Susan Connelly | 23 April 2017
In the great traditions of Australian war remembrance we remember all those Australian youngsters who died in the World Wars and since. What is often forgotten, however, is the toll on the Timorese people in World War II on behalf of Australians.
Fearful of the southward thrust of the Japanese, the Australian government entered East Timor against the wishes of its Portuguese colonisers not to protect the Timorese, but to thwart possible attacks on Australia.
A band of intrepid Australian soldiers, never numbering more than 700, successfully held off thousands of Japanese in Timor, but only because they had the support of the local people.
The East Timorese could have handed the Australians over to the enemy, but they didn’t. Between 40,000 and 60,000 Timorese died as a result of Japanese reprisals for their friendship to Australians, and because of Allied bombing on Japanese positions.
Fearful, self-protective and oblivious Australia contributed to the demise of those tens of thousands of civilians. Leaflets were dropped all over Timor declaring ‘Your friends do not forget you.’ Yet this extraordinary historical episode receives little attention in Australia.
Thirty years later, Australian security was again served by the Timorese people. Massacres, starvation, torture, rape and killings were all part of the 24 years of Indonesian annexation, yet the demise of a huge proportion of the Timorese population found little protest from Australia over the quarter century.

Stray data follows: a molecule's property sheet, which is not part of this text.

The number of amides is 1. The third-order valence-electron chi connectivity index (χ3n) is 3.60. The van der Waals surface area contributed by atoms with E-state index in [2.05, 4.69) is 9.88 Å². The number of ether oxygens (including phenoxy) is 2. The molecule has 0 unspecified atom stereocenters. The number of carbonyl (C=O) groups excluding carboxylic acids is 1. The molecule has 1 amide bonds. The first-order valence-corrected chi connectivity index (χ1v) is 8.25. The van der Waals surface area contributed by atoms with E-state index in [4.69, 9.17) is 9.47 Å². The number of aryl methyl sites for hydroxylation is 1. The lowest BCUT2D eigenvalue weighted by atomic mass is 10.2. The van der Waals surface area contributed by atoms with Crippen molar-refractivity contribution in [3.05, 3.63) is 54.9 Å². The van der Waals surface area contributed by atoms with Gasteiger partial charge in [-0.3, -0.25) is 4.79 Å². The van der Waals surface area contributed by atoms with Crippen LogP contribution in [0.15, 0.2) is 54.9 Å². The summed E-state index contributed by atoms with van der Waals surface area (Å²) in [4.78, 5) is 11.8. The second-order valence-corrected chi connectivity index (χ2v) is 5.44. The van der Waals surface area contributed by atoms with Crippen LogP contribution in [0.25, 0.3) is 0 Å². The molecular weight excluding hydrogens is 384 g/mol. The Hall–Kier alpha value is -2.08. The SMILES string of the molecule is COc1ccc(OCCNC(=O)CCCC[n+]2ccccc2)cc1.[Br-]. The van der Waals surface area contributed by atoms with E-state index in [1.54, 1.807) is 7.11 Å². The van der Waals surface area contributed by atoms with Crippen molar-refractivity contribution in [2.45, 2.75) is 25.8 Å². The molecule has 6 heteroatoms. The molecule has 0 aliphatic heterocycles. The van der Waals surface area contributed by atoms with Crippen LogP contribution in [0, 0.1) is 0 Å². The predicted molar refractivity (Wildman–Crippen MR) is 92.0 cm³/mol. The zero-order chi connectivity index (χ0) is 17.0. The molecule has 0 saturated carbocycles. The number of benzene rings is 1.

Intelligence reports were concealed and statements of witnesses were ignored or belittled as Australian governments doggedly pursued appeasement of Indonesia, until 1999 when political realities and a disgusted Australian population caused the reversal of the policy.
Even now, it is officially stated that the Australian position right through the Indonesian occupation was for Timorese self-determination. It is unknown whether this claim is made with a straight face.
“The Timorese are not asking for handouts, special treatment, nor even remembrance of the history. They are simply asking for a fair deal in accordance with current international law.”
Australians in all walks of life, including academics and politicians, would do well to bone up on this history, especially when it comes to the fraught questions over the settlement of a fair and permanent border in the Timor Sea between Timor-Leste and Australia, and Timor’s desire to secure management of oil and gas resources in the Timor Sea.
The Timorese are not asking for handouts, special treatment, nor even remembrance of the history. They are simply asking for a fair deal in accordance with current international law.
The NSW Timor Sea Justice Forum has made available a petition asking that the border be finalised as soon as possible. It will be available as an online petition on the parliamentary website in June, but this version is useful in the meantime for those who wish to print it and invite family, friends, neighbours and strangers to sign.
Ordinary Australians rose to the occasion for the Timorese in 1999. It is time to rise again.
Susan Connelly is a Sister of St Joseph, the Catholic Religious Congregation founded by St Mary MacKillop. After years teaching scripture in Catholic schools and in state schools, she spent 17 years with the Mary MacKillop Institute of East Timorese Studies.